Traditional Architecture.

Buildings are the Worst Killers than the Earthquake. Earthquakes don’t kill; badly built houses do.. 
In certain hilly areas there were many traditional methods of construction which could allow the buildings to withstand the high intensities of earthquakes. 
I would like to brief you guys on one such ancient design of a structure in the hilly regions which has stood through the time without destroying when the earth quakes strike.

The building I’m taking about id “CHAINI KOTI TEMPLE” or “kath kunni” as it is locally known. This building lies in the himachal Pradesh in India. it is more than 5oo years old. These are actually built as temples for the local deities but became watch towers during wars.

The Chaini Koti temple is a tower style temple. that the verandah all around extends beyond the walls to form a cantilevered structure. Even the staircase is cantilevered.

Chaini Koti temple is a stone temple rising 26 metres at 2,200 metres above sea level Himachal lies inseismic zone 4 and 5, and the seven-storey Chaini Koti temple uses stone, wood and indigenous structural engineering to withstand the forces of nature. The main aspect of this structure is “the aesthetics of using local wood and stone without any cement plastering in this pristine backdrop.” Known as kath kunni, or wooden corners at right angles, this stone-and-timber technique delivers quake resistance comparable to modern construction science.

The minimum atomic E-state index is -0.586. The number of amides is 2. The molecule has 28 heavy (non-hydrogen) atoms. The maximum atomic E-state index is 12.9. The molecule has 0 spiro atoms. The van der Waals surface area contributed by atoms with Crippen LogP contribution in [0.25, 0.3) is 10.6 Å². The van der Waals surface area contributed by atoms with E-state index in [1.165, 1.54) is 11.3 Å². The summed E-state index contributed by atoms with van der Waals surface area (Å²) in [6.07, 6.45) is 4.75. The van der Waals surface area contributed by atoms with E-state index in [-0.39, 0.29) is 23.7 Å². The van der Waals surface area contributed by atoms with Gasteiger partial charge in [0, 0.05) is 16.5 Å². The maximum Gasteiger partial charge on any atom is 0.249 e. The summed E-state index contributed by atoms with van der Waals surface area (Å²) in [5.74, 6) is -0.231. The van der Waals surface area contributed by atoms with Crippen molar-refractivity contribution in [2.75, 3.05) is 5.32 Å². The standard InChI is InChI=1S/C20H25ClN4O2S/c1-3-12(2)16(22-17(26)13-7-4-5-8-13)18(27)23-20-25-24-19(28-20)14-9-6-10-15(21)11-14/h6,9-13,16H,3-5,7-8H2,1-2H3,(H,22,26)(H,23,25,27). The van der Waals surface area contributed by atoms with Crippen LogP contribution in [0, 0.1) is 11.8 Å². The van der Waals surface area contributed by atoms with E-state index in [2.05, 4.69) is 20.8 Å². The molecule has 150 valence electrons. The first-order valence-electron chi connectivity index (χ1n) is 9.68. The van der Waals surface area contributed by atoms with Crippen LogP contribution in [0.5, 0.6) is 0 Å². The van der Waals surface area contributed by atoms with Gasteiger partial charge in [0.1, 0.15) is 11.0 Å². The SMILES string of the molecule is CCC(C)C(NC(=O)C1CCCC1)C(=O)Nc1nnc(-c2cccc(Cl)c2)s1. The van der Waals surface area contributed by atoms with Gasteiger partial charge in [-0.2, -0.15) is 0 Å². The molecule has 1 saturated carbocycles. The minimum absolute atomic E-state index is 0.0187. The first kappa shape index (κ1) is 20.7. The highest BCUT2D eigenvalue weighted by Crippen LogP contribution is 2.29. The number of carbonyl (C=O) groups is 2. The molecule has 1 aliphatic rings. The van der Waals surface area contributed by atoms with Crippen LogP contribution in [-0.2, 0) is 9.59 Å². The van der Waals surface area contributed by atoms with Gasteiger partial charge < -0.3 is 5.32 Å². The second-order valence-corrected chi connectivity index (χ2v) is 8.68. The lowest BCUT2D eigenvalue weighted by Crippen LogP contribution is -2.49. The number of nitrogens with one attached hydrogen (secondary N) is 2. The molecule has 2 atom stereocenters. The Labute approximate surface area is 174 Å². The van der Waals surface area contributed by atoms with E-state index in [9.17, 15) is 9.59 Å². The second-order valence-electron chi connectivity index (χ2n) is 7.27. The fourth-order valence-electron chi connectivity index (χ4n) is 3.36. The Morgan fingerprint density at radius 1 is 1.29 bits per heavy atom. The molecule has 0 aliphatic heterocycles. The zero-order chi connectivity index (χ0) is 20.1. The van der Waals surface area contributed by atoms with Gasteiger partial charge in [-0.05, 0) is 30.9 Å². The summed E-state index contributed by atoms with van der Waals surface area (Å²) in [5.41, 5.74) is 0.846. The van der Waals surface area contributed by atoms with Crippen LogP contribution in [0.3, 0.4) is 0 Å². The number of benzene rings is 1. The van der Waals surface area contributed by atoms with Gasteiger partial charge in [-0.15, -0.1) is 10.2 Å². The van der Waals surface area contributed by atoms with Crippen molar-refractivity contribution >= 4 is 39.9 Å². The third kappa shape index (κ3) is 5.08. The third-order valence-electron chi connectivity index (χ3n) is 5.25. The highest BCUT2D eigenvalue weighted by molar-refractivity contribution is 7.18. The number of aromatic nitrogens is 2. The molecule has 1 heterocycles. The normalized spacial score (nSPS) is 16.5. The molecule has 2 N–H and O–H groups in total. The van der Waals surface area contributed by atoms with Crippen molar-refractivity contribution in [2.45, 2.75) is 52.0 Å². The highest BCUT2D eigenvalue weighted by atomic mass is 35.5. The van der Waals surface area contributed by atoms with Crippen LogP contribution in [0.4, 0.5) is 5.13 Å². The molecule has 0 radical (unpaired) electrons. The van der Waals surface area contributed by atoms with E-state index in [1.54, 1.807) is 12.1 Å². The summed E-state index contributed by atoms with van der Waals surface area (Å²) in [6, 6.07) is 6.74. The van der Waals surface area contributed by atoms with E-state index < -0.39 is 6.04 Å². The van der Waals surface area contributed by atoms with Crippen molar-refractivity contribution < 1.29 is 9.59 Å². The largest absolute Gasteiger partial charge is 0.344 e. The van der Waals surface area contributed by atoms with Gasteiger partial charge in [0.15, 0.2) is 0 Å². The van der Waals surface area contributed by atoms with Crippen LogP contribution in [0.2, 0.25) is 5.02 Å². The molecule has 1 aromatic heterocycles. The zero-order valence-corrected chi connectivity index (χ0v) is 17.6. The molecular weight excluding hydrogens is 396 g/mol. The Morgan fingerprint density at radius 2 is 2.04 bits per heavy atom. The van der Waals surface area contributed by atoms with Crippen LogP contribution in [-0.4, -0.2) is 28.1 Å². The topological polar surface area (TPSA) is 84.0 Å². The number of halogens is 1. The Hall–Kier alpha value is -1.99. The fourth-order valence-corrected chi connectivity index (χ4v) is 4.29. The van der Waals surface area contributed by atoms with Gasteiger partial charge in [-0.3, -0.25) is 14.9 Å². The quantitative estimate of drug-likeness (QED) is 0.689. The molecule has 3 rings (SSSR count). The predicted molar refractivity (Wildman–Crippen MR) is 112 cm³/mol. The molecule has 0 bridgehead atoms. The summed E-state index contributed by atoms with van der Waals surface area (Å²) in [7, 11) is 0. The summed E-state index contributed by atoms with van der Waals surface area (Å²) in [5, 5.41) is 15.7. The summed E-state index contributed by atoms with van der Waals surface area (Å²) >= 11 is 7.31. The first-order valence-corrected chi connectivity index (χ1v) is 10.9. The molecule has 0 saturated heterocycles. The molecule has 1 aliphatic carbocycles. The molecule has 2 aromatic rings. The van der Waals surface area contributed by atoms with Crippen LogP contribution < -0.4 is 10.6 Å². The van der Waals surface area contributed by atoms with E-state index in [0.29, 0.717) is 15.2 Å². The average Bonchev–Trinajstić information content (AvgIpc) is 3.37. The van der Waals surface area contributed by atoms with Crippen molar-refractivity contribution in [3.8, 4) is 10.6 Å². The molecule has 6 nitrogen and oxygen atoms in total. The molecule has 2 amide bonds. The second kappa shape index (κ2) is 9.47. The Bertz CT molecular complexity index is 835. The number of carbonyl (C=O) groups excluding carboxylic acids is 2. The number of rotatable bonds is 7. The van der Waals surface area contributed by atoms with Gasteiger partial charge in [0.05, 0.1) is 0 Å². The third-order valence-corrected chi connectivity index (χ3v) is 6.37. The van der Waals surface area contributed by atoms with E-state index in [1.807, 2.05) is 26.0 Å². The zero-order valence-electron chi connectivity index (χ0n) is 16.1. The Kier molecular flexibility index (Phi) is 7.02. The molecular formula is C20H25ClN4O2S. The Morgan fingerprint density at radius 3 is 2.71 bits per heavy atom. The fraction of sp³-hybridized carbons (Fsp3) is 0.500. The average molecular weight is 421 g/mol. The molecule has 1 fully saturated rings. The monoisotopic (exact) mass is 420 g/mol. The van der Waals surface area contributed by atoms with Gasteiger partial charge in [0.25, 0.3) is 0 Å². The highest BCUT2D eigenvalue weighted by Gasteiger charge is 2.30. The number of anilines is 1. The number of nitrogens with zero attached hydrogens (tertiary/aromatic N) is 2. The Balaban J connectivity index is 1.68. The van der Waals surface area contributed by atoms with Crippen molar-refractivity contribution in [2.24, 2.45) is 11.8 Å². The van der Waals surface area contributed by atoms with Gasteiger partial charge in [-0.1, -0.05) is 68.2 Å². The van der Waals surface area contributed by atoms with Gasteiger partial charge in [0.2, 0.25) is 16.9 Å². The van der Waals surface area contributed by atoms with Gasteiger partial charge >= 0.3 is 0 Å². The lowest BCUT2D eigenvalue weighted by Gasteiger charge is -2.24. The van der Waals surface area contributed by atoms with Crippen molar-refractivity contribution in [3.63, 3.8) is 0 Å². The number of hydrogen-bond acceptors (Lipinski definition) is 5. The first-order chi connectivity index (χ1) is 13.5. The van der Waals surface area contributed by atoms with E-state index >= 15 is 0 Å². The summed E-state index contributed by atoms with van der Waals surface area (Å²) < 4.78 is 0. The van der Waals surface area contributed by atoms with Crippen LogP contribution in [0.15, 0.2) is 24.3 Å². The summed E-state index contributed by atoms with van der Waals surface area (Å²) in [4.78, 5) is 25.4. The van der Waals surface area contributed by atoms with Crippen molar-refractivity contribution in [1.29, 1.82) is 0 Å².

The temples are also repositories of traditional knowledge and materials. 
The main aspects of this design is:
  • Deodar, wood of the gods found in the Himalayas, is insect and borer resistant; it can also take extremes of rain and snow. Its timber, which can bear lateral stress, is ingeniously crafted by traditional master masons. That’s why the nail-less and cement less towers have been holding out against ground tremors for 500 years.
  • Quake resistant houses should have tie-bands (to act like beams) just above the level of the floor, the level of the doors and windows, and another at the roof level.
  • Corners are the most vulnerable and ought to be strengthened. Elasticity of the structure can be enhanced with flexible steel rods or wood batons at corners.
  • Doors and windows should be few, small and symmetrically placed away from the corners.
  • The house should be as light as possible.
  • it has a heavy base or plinth, which keeps the centre of gravity within the base.
all this has allowed this structure to remain unharmed even in during the hard earthquakes.

such ingenious architecture has been implemented even when our ancestors didn't formally have engineering qualifications. Hats of to them :)


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Raj - Only name sake !! said...

Nice info!

This shows your passion towards Civil :)

way to go!


thanks raj :D

Bikramjit Singh Mann said...

wowow thats some info and good picture

Bikram's blog

Nalini Hebbar said...

incredible!...your field of interest interests me too!


thanks bikram and nalini :D
@nalini: i'm crazy about my civil engineering :) it's so cool :) glad you liked it :)

sm said...

good pic
thanks for info


thanks sm :)

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